Some 13 years after the first units appeared in Japan and soon the rest of the world, the last production run has been completed. The current batch will be all that is left to retailers in that country, and by extension the world. Of course there will still be a market for those that have not be sold and refurbs, but still, an end of an era. The PS2 was pretty much all I had for awhile until I started getting serious about gaming PCs (granted I had an N64, Dreamcast, SNES, and Genesis in the years before but I didn't game much then) , so it is interesting to see how long it was still going.
Though it hasn't made much news in the last few years, Sony's PlayStation 2 game console has stuck aroundódespite the fact that we've been hearing about the replacement for its replacement. Today, Sony drove the final nail into the console's coffin. Famitsu reports that Sony has stopped shipping the console in Japan; once the current inventory in the channel is sold out, no new PS2s will be available for purchase. This puts an end to hardware that first launched in March of 2000, has sold over 150 million units, and (according to Sony) can play well over 10,000 games.
New game releases for the console have long since slowed to a trickle (in North America, the PS2 has seen a handful of sports titles in 2011 and 2012, but practically nothing else) but Sony has continued to make and sell new PS2s for use with the console's formidable back catalogue. Sony shipped only two major revisions of the hardwareóthe original "fat" PS2 sold at the console's launch was replaced by the much smaller slimline model in late 2004óbut it continued to make small internal tweaks to reduce the console's weight and cost until 2007, well after the PlayStation 3 had launched. According to Neilson ratings, the PS2 was still the most-played console of 2008, a testament to its strong game library and long-term popularity.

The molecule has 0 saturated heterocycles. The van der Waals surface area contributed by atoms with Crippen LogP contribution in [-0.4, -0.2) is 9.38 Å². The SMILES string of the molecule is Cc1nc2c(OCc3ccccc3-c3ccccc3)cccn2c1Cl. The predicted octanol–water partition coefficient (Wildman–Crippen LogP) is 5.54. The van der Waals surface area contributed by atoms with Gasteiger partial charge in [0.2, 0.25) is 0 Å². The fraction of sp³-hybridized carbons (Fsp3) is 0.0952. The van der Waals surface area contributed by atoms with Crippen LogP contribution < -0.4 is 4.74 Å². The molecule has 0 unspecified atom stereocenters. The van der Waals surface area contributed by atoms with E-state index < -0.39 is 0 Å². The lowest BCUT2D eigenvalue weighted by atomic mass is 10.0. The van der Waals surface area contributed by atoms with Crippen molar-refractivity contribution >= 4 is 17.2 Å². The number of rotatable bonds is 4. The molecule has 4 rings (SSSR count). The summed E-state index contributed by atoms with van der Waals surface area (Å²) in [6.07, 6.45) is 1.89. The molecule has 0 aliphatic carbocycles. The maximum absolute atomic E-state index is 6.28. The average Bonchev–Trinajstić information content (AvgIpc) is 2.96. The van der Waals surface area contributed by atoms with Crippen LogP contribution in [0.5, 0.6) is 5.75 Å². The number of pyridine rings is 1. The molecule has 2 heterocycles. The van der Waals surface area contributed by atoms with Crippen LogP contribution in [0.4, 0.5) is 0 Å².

Sony's second console has been around for an extraordinarily long time and spanned a mind-boggling number of gaming epochs. When it was released, the Nintendo 64 was still Nintendo's flagship console (it has since been replaced by the Gamecube, Wii, and Wii U), its primary competition was Sega's Dreamcast, and Microsoft's Xbox didn't even exist. 3D games hadn't yet come to handheld consolesóNintendo's 8-bit Game Boy Color wouldn't be replaced by the Game Boy Advance until 2001, and the Nintendo DS and PlayStation Portable were still nearly five years off. Smartphones and tablets as we know them weren't yet a glimmer in anyone's eye. And yet, through all of this technological progression, you could still hop on Amazon and order a new PlayStation 2.
That era is now coming to a close. So long, PlayStation 2, and thanks for all the games about fish.
Good riddance. Might be another indication that the next-generation consoles are actually coming late 2013. By comparision, Playstation 1 production was ceased early 2006 and Playstation 3 was launched late 2006.
That is, since apparently the rumours are that Xbox has a lead and could easily make the holidays markets of 2013.
If those rumours hold any water, it just shows Microsoft hasn't learned a thing from their botched launch of the Xbox 360. How can they possibly make the same mistake twice? Wasn't the epidemic of red rings bad enough?
Over a decade of production is damn fine, but every console has its end. Hopefully, this means more PS2 games will become compatible with Sony's later systems.
They rushed their previous console out to be in the lead, and as a result it had significant software and hardware issues. Everything indicates that Microsoft hasn't been at the design state for very long, due to various job listings earlier last year.
Everything indicates that Microsoft have been working on their next console for *years*, ranging from job listings, leaked information, the long-established existence of devkits, comments from devs and publishers, etc...
That they might beat the PlayStation to the market again doesn't mean that they must be rushing it. The fact that the issues experienced by them after the 360 launch cost them billions of dollars and more than a little good faith ensures that they'll be striving for greater reliability this time around.
Last edited by Mr. Matt; January 2nd, 2013 at 02:39 PM.
It was a good run for the PS2, let's admit it that this console has made a big impact to our gaming lives. This console has provided us very fond-able memories and a lot of game franchises that we see now today.
Oh, definitely. For any hardware to stay on the market for more than half a decade, not to mention an entire decade, is impressive by any standard. Even to this day, there are still a few games being released on the PS2, and that will probably continue for a few years. So long as there's a market for the games, the consoles will be bought and sold. Now it'll just be the second hand market instead.
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